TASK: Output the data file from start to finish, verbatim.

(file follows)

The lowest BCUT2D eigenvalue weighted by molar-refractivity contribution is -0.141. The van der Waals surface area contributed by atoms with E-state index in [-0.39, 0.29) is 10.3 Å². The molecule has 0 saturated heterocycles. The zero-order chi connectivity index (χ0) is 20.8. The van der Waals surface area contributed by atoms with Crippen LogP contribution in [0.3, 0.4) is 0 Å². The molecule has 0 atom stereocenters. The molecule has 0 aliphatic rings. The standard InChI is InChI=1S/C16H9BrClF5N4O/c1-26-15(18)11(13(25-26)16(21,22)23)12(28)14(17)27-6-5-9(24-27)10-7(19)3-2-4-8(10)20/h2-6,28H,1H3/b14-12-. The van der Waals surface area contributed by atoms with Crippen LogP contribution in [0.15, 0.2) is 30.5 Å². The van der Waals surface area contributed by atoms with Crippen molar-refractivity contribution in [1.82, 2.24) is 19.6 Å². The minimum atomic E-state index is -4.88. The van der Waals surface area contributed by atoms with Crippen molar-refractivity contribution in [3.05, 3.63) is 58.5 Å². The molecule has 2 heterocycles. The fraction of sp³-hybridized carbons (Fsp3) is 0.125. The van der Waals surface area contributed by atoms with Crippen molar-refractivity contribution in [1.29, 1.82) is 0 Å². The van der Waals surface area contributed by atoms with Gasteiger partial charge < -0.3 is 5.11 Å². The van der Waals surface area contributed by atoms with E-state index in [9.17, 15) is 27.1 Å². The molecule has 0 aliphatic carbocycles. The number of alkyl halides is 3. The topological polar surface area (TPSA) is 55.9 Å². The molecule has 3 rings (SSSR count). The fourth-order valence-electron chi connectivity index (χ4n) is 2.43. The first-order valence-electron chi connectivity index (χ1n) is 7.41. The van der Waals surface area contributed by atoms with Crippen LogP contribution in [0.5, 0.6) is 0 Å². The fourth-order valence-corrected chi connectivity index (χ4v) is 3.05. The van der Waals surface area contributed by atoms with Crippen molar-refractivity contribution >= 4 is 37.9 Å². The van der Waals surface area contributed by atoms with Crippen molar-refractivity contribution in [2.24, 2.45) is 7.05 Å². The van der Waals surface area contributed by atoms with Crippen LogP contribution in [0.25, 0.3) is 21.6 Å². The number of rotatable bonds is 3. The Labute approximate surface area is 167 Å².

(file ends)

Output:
The lowest BCUT2D eigenvalue weighted by molar-refractivity contribution is -0.141. The van der Waals surface area contributed by atoms with E-state index in [-0.39, 0.29) is 10.3 Å². The molecule has 0 saturated heterocycles. The zero-order chi connectivity index (χ0) is 20.8. The van der Waals surface area contributed by atoms with Crippen LogP contribution in [0.3, 0.4) is 0 Å². The molecule has 0 atom stereocenters. The molecule has 0 aliphatic rings. The standard InChI is InChI=1S/C16H9BrClF5N4O/c1-26-15(18)11(13(25-26)16(21,22)23)12(28)14(17)27-6-5-9(24-27)10-7(19)3-2-4-8(10)20/h2-6,28H,1H3/b14-12-. The van der Waals surface area contributed by atoms with Crippen LogP contribution in [0.15, 0.2) is 30.5 Å². The van der Waals surface area contributed by atoms with Crippen molar-refractivity contribution in [1.82, 2.24) is 19.6 Å². The minimum atomic E-state index is -4.88. The van der Waals surface area contributed by atoms with Crippen molar-refractivity contribution in [3.05, 3.63) is 58.5 Å². The molecule has 2 heterocycles. The fraction of sp³-hybridized carbons (Fsp3) is 0.125. The van der Waals surface area contributed by atoms with Crippen molar-refractivity contribution in [1.29, 1.82) is 0 Å². The van der Waals surface area contributed by atoms with Gasteiger partial charge < -0.3 is 5.11 Å². The van der Waals surface area contributed by atoms with E-state index in [9.17, 15) is 27.1 Å². The molecule has 0 aliphatic carbocycles. The number of alkyl halides is 3. The topological polar surface area (TPSA) is 55.9 Å². The molecule has 3 rings (SSSR count). The fourth-order valence-electron chi connectivity index (χ4n) is 2.43. The first-order valence-electron chi connectivity index (χ1n) is 7.41. The van der Waals surface area contributed by atoms with Crippen LogP contribution in [0.5, 0.6) is 0 Å². The fourth-order valence-corrected chi connectivity index (χ4v) is 3.05. The van der Waals surface area contributed by atoms with Crippen molar-refractivity contribution >= 4 is 37.9 Å². The van der Waals surface area contributed by atoms with Crippen molar-refractivity contribution in [2.24, 2.45) is 7.05 Å². The van der Waals surface area contributed by atoms with Crippen LogP contribution in [0.25, 0.3) is 21.6 Å². The number of rotatable bonds is 3. The Labute approximate surface area is 167 Å².